Parents in Oldham County are pretty upset with the school system there. They want to know more about the student who has come down with the swine flu — like which school the student was attending.
But the school system says it’s not telling — preferring to anger parents by leaving them in the dark rather than risking a mass exodus when panic sets in if it were to identify the building where the supposed infectious student was located.
“We don’t want to set off a panic at that school or to become lax on precautions at other schools,” the school system attorney, Anne Coorssen said.
See, if parents know for certain the flu has been in their child’s school, then they’ll probably keep them home from school, as we learned in Jefferson County last spring when the flu was identified at Meyzeek Middle School. Oldham County parents only know the flu has been in one of the county’s 18 schools.
So the system sent parents a note and called them on the phone — advising them to make sure they washed their hands a lot. One parent told me the hand-washing rituals at an elementary school aren’t scheduled.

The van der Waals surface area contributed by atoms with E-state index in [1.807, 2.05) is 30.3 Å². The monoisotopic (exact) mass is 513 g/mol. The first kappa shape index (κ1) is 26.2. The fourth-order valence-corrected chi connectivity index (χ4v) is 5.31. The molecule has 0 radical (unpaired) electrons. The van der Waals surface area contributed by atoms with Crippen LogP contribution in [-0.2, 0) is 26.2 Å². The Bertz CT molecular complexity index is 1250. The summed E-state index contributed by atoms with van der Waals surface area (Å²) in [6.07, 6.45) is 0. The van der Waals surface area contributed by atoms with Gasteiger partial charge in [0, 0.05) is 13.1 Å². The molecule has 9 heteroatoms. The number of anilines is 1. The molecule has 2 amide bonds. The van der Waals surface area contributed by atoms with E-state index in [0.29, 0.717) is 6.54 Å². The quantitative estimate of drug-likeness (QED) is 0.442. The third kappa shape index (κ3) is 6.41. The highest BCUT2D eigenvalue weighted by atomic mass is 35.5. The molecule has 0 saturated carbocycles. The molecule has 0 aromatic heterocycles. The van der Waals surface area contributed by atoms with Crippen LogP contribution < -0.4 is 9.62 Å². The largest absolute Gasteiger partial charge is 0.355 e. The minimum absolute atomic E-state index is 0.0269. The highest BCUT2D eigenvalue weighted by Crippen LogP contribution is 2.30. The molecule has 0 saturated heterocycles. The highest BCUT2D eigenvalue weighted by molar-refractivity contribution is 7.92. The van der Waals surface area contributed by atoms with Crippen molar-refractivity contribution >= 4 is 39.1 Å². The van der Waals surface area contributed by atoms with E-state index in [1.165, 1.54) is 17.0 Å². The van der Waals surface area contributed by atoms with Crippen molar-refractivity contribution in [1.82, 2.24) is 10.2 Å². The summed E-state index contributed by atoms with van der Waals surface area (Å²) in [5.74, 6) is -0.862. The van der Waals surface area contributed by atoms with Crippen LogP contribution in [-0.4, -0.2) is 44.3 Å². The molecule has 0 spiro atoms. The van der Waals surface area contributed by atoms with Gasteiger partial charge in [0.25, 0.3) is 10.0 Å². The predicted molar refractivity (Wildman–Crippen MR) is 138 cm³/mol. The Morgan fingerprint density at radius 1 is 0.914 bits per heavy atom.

Let’s hope the local media reports on school attendance today in Oldham County.
This is from the Oldham Era’s report:
Superintendent Paul Upchurch sent a letter home with each student Wednesday with a follow-up automated call stating that there has been a case of H1N1 flu in an Oldham County student. A parent notified the school that their child’s doctor diagnosed the flu, but lab results haven’t confirmed it yet.
So, some general practitioner saw a child in his office, told the child’s parent that it was H1N1, who told the school.
Linda Goss, director of Infection Control at the University of Louisville hospital, said that the swine flu is easily diagnosed using a Rapid Flu Test. So it’s hard to poke holes in the diagnosis, though we can’t be certain the school system contacted the doctor, and we’d like to know why they haven’t identified the doctor as a credible source for cautioning the public.
Telling parents part of the story, when it comes to a disease in school, isn’t good enough.